Should Alaskans fear diseases frozen in the permafrost?

Coastal erosion reveals the extent of ice-rich permafrost underlying active layer on the Arctic Coastal Plain in the Teshekpuk Lake Special Area of the National Petroleum Reserve - Alaska. (Photo by Brandt Meixell, USGS)
Coastal erosion reveals the extent of ice-rich permafrost underlying active layer on the Arctic Coastal Plain in the Teshekpuk Lake Special Area of the National Petroleum Reserve – Alaska. (Photo by Brandt Meixell, USGS)

Russian officials say warming permafrost could be linked to a deadly anthrax outbreak in Siberia this month. Permafrost can be found almost everywhere in Alaska — from the Arctic coast to Anchorage. But at least one expert isn’t alarmed about the potential for thawing ground to bring old diseases back to life.

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After a Siberian heat wave, anthrax hit the Yamal Peninsula in early August. The bacterial disease has claimed the life of a child and thousands of reindeer.

Permafrost expert Vladimir Romanovsky of the University of Alaska Fairbanks says melting permafrost and erosion may have worked together to spread anthrax into the water supply.

“Thawing of permafrost can release microorganisms first into the active layer, then into water and air,” said Romanovsky. “They were sequestered there for many, many years — tens of years, even thousands and tens of thousands of years.”

Romanovsky says scientists have talked about the possibility of epidemics caused by thawing permafrost, but until now, it’s only been a theory. If the Siberian anthrax outbreak is traced back to spores in the permafrost, it would be a troubling development.

“This release of these dangerous microorganisms could actually be spread very easily from the north, because we have lots of birds who are migrating all kind of places in the world,” he said. “So this problem could be not just local problem. It could be global problem.”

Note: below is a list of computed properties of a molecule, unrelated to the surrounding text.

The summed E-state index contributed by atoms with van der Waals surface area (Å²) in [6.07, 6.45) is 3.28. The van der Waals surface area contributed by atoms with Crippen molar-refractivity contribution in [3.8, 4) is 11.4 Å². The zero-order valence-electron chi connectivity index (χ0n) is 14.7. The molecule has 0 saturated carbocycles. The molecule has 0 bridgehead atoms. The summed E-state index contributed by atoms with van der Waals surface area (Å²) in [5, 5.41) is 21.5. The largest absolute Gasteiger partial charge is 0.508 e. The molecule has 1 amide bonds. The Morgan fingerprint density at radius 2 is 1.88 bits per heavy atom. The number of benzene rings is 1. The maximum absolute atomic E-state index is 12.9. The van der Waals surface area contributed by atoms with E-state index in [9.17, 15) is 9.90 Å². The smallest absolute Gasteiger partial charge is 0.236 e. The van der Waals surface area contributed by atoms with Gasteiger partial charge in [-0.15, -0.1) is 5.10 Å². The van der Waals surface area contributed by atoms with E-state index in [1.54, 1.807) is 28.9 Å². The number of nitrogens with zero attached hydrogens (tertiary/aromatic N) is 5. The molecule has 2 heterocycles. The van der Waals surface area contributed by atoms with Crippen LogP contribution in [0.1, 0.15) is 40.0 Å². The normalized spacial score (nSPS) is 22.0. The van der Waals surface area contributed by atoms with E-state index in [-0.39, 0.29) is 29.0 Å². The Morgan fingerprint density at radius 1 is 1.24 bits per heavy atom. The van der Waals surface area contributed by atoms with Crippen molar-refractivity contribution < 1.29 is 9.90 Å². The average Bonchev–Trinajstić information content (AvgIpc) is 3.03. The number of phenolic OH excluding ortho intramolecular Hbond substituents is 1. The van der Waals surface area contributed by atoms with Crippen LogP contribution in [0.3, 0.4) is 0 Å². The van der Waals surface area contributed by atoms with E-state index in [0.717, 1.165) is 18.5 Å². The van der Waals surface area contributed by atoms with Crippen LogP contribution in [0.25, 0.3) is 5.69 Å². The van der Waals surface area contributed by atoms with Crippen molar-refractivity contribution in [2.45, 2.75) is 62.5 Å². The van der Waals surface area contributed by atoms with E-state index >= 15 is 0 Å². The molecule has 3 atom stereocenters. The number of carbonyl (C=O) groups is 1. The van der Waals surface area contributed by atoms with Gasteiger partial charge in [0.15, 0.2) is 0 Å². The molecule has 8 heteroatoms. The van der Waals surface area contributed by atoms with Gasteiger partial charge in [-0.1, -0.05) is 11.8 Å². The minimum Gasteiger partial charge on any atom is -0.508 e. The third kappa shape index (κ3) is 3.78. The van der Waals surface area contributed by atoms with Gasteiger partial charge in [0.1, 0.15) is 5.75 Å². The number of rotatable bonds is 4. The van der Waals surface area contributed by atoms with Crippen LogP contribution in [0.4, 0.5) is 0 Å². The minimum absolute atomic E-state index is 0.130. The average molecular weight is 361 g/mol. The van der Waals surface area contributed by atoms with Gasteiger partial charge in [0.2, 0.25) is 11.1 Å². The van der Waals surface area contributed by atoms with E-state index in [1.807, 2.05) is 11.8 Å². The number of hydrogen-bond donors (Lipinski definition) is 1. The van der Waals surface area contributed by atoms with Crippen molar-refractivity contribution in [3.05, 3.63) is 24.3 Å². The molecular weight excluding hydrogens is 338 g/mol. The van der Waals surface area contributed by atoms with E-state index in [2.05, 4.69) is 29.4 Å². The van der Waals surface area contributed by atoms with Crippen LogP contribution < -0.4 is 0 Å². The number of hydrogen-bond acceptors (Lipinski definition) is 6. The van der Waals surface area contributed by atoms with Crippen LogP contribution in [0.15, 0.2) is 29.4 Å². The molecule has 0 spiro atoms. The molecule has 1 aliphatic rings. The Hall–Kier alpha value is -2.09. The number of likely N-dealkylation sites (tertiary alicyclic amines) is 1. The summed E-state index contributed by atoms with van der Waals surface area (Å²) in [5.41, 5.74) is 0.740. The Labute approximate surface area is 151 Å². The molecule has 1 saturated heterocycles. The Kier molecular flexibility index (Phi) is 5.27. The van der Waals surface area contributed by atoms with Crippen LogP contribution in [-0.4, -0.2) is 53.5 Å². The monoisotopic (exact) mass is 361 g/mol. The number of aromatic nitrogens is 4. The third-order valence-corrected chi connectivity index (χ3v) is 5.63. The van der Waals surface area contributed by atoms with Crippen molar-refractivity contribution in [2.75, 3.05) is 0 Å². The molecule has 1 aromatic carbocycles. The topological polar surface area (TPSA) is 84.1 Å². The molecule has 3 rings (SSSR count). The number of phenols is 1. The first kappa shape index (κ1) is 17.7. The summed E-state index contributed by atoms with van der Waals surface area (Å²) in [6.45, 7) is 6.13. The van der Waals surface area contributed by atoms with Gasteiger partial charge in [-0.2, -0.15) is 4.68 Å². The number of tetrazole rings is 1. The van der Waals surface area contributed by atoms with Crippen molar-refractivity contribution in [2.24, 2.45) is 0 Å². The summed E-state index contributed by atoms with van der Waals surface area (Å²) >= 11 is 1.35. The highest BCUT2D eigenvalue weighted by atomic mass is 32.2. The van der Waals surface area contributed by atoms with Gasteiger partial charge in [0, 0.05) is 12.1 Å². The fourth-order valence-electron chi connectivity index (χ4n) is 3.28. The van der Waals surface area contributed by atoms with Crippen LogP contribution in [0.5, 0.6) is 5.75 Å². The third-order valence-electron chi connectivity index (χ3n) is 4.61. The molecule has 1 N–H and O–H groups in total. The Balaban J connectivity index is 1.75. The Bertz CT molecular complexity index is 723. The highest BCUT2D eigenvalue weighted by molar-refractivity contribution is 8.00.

Romanovsky says more research is needed to tie this anthrax outbreak to warming permafrost.

Doctor David Morens is an infectious disease specialist with the National Institutes of Health. He’s not worried about anthrax — or any other disease — surfacing from the ground. He says anthrax is hardy and virtually everywhere.

“Anthrax is sitting in the grass in farms in Texas,” Morens said. “It’s in Asia. It’s in Africa. It’s everywhere. And so the fact that some might be in the permafrost doesn’t really add to whatever the risk is.”

Although anthrax is widespread, the chance of getting sick from it is really small. And the likelihood of contracting anthrax from spores exhumed from the permafrost? Even tinier.

Morens has studied the 1918 Spanish influenza pandemic that decimated rural villages in Alaska. Brevig Mission was hit especially hard. Spanish flu killed 90 percent of the village over the course of six days. The remains of victims were buried together.

Researchers have used samples from that mass grave to reconstruct the genetic code of the virus. But Morens says Alaskans shouldn’t be afraid of getting sick as the ground in Brevig Mission thaws. He says unlike anthrax, Spanish flu is very fragile.

“What came out of the so-called permafrost was just broken pieces of RNA,” Morens said. “Nucleic acid. There was nothing infectious. A ton of it swallowed would have been harmless.”

Freezing and thawing breaks up viruses like Spanish flu, killing them.

“So if we are talking about viruses and deadly things, I would say whatever might be there in the permafrost is not going to be contagious,” he said.

Morens doesn’t fear viruses or bacteria emerging from their cryogenic slumber. But he is concerned about the threat of new diseases.

“All these emerging viruses that are coming on — Zika, chikungunya, severe acute respiratory syndrome (SARS), and all that,” Morens said. “It’s not that they’re being created. It’s not that they’re being dug up from the permafrost. They’re already there. And we human beings do things that invite them to come in, infect us, and cause epidemics.”

Officials in Russia are trying to stop the anthrax outbreak from spreading further. They are incinerating all infected reindeer carcasses and have banned hunting in the region.

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Zoe Sobel is a reporter with Alaska's Energy Desk based in Unalaska. As a high schooler in Portland, Maine, Zoë Sobel got her first taste of public radio at NPR’s easternmost station. From there, she moved to Boston where she studied at Wellesley College and worked at WBUR, covering sports for Only A Game and the trial of convicted Boston Marathon bomber Dzhokhar Tsarnaev.

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